On November 10, 2014, FDA authorized emergency use of the RealStar® Ebolavirus RT-PCR Kit 1.0, an in vitro diagnostic device for the detection of Ebola viruses. This is the most recent in a series of measures taken by FDA in recent months to facilitate rapid access to drugs, biologics and medical devices with potential benefits in the prevention, diagnosis or treatment of infections with the Ebola virus.
Emergency Use Authorization
Pursuant to Section 564 of the Food Drug & Cosmetic Act (21 U.S. Code § 360bbb–3), The Secretary of the Department of Health and Human Services may declare a public health emergency or other circumstances justifying emergency use of an investigational drug, biological and medical device to prevent, diagnosis or treat the agent giving rise to the public health threat. The issuance of an emergency use authorization requires a determination that it is reasonable to believe that the product may be effective in diagnosing, treating, or preventing the disease or condition giving rise to the threat; that the known and potential benefits of the product outweigh the known and potential risks under the circumstances of the threat; and that there is no adequate, approved, and available alternative to the product for diagnosing, preventing, or treating such disease or condition.
One such declaration has been made by the Secretary in the wake of the Ebola outbreak in West Africa – a declaration issued on August 5, 2014 that circumstances exist to support the authorization of emergency use of in vitro diagnostics for detection of Ebola virus. To date, FDA has authorized emergency use of six in vitro diagnostic devices pursuant to the declaration. Three of these products were developed by industry.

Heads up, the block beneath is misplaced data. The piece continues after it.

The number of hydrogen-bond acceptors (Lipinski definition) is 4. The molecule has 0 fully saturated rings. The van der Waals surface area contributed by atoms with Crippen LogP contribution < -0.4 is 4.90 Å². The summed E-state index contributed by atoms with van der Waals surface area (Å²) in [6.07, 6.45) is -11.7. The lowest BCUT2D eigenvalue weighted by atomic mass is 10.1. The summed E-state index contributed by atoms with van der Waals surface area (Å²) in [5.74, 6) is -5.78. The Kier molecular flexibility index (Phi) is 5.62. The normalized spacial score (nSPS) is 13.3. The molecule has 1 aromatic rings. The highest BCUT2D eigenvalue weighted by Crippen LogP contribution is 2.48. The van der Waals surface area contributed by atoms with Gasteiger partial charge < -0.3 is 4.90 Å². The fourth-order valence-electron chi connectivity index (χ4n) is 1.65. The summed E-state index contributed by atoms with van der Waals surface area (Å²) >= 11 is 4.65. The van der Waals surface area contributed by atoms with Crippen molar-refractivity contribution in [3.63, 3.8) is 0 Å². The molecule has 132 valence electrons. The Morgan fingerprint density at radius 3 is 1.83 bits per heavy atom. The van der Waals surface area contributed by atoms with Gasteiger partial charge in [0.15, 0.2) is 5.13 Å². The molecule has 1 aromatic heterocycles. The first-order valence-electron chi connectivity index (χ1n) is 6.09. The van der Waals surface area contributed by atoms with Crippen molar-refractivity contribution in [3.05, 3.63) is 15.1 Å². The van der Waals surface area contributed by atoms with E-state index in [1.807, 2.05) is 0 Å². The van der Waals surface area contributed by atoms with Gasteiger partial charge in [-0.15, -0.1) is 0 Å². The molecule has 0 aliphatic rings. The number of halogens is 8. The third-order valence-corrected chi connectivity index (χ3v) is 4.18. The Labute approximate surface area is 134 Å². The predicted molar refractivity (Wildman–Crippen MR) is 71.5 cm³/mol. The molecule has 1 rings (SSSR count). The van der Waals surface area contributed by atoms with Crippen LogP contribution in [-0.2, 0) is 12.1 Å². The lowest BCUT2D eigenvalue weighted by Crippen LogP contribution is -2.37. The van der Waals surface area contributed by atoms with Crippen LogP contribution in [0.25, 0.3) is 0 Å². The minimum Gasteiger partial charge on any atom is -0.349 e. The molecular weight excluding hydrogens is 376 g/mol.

Expanded Access Programs
FDA also may authorize access for infected individuals to investigational products through its Expanded Access program authorities set forth at 21 CFR §312, Subpart I. Access may be obtained through a new Investigational Drug Application (IND) or through a protocol amendment to an existing IND. For example, FDA may approve an emergency Investigational New Drug (EIND) application submitted by a physician on an individual patient’s behalf when, in the physician’s opinion, the product is urgently needed to address a patient’s serious or life-threatening medical condition; there is no satisfactory alternative therapy available; and the patient is unable to obtain access to the product through existing clinical trials or expanded access protocols. Other available Expanded Access mechanisms include Single Patient (non-emergency) INDs, Intermediate Size Expanded Access INDs, and Treatment Use INDs for use of a product in populations that number in the hundreds or thousands. FDA has authorized the use of investigational drugs produced by Tekmira and ZMapp under these expanded access mechanisms.
Other FDA Actions to Facilitate Access to Products
In addition to relying on the existing regulatory pathways for Emergency Use and Expanded Access, FDA has engaged with domestic and international stakeholders, including regulatory authorities, non-government organizations and regulated industry, offering accelerated review of INDs and Investigational Device Exemptions (IDEs), collaborating on product development pathways and individual product protocols, and encouraging the use of Orphan Drug Designations to incentivize the development of promising therapies. With any luck, lessons learned from the close collaborations between FDA and relevant stakeholders, and the clinical trial designs under consideration to speed product development in the wake of the Ebola outbreak in West Africa will translate into models that can be used to enhance speed and efficiency of the drug and medical device development process in years to come.